Archive for Saturday, September 8, 2001

Williams sisters to meet in final

September 8, 2001


— This much is certain, as their proud father noted, "A Williams is going to win" the U.S. Open today.

Venus and Serena Williams advanced to the final with stunning ease, beating the world's top-ranked players and setting up the first Grand Slam final between sisters in 117 years.

Serena Williams celebrates her victory over Martina Hingis.
Williams won her semifinal match Friday at the U.S. Open.

Serena Williams celebrates her victory over Martina Hingis. Williams won her semifinal match Friday at the U.S. Open.

Serena won first on Friday, clubbing one last service winner on match point and happily skipping to the net. Barely two hours later, Venus closed out her own semifinal victory and celebrated with her trademark wave and pirouette.

"All my life I've been waiting for this," said their mercurial father and coach, Richard Williams. "And now it can happen."

The pairing is no surprise Serena won the Open in 1999, and defending champion Venus has won three of the past five major titles. More remarkable was how they waltzed into the final by humbling the world's two top-ranked players.

Serena played almost flawless tennis in beating No. 1 Martina Hingis 6-3, 6-2. Venus then wore down No. 2 Jennifer Capriati 6-4, 6-2.

"It's sweet. It's sweet. Just real nice, had a lot of blessings from God, and we're happy that we're healthy, and we're happy to be here," said Venus, 21.

The sisters, also best friends, will take the stage for the first prime-time Grand Slam women's final. It's the latest achievement in their remarkable rise from the mean streets of Compton, Calif., to magazine-cover celebrity.

Venus has won four of five times when the sisters have played each other, including the 2000 Wimbledon semifinal.

Venus had the tougher match Friday against Capriati, who has done wonders for the game's popularity herself with a resurgence that included back-to-back Grand Slam titles.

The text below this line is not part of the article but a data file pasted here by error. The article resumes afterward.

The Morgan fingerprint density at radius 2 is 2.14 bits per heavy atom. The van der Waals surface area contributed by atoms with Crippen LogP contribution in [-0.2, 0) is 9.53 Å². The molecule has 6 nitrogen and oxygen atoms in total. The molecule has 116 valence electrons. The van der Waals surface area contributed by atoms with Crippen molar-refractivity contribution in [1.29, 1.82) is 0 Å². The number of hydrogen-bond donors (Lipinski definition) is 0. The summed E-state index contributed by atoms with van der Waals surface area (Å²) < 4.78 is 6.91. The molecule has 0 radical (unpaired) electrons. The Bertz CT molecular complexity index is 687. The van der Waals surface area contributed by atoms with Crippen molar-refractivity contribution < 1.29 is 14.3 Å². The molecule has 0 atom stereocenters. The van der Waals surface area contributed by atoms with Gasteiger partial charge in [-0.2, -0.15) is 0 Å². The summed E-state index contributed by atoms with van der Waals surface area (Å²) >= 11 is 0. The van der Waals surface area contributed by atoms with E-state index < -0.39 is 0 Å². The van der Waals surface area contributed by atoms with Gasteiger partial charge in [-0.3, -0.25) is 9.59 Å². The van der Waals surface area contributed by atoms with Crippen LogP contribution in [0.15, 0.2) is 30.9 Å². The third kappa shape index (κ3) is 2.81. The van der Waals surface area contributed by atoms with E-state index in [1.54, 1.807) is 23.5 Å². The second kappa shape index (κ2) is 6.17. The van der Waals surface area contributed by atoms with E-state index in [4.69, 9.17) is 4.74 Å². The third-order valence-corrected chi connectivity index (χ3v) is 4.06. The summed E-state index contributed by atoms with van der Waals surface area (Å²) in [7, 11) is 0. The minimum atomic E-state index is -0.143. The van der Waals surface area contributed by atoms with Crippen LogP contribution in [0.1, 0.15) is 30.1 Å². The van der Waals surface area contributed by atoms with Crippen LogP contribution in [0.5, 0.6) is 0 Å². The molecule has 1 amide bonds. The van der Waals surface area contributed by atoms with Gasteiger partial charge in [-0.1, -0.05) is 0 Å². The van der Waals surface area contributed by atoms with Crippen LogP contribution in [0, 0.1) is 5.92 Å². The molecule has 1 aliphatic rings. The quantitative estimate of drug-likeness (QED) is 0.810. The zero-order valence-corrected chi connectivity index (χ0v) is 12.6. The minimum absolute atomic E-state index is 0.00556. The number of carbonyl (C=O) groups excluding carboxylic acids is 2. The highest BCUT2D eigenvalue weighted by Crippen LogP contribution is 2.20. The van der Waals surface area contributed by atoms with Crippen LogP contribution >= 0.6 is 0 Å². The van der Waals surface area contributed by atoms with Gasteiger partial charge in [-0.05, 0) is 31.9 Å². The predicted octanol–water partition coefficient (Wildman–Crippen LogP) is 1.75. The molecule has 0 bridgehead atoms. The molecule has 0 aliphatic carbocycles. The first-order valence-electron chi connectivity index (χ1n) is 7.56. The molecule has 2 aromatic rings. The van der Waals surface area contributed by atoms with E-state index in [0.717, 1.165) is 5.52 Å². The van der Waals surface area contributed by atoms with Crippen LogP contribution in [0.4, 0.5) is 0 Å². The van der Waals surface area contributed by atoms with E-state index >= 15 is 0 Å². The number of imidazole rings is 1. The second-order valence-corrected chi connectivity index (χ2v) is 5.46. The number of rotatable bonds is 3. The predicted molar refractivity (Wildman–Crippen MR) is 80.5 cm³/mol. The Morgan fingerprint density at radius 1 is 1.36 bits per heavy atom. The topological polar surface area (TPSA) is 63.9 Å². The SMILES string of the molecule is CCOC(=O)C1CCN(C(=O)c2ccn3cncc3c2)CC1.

Capriati raced to a 4-1 lead, but Williams repeatedly picking on Capriati's backhand to win long, grueling points swept seven consecutive games to take command.

Capriati fell to 0-4 against Venus.

"I definitely ran out of gas," she said.

The statistics told the tale of Serena's domination of Hingis. Williams smacked 40 winners, including serves, to five for Hingis. Williams hit 10 aces with no double faults, won seven games at love and made every first serve 17-for-17 in the second set.

"I can't serve any better than that," she said with a laugh. "Oh my gosh."

In the last five games, Hingis put only four of 21 returns into play and Williams feasted on her 65-mph second serve.

Hingis was on the defensive from the start, falling behind 5-1. Williams hit three aces and a service win to win the final game of the opening set, then walked off the court flexing her arm like a bodybuilder.

By the time she ran off 10 consecutive points midway through the final set, Hingis was clearly flustered.

Hingis will remain No. 1 next week because she plays more matches and more consistently than the other top players. But she hasn't won a major title in 21/2 years and admitted to feeling frustrated against Williams.

The Williams sisters play an overpowering style of tennis that Maud and Lillian Watson probably wouldn't recognize. The Watsons took part in the only previous Grand Slam final between sisters at Wimbledon in 1884, and Maud rallied to win the first major title.

Although Richard Williams called today's match a dream come true, he said he planned to head home to Palm Beach Gardens, Fla., and wouldn't watch, not even on television.

The girls aren't fond of playing each other, and there has long been debate about whether their father predetermines the outcome of their matches against each other.

"If you ever noticed, the winner gets $850,000," Serena said with a laugh. "So I won't have any problem going out there and trying to win."

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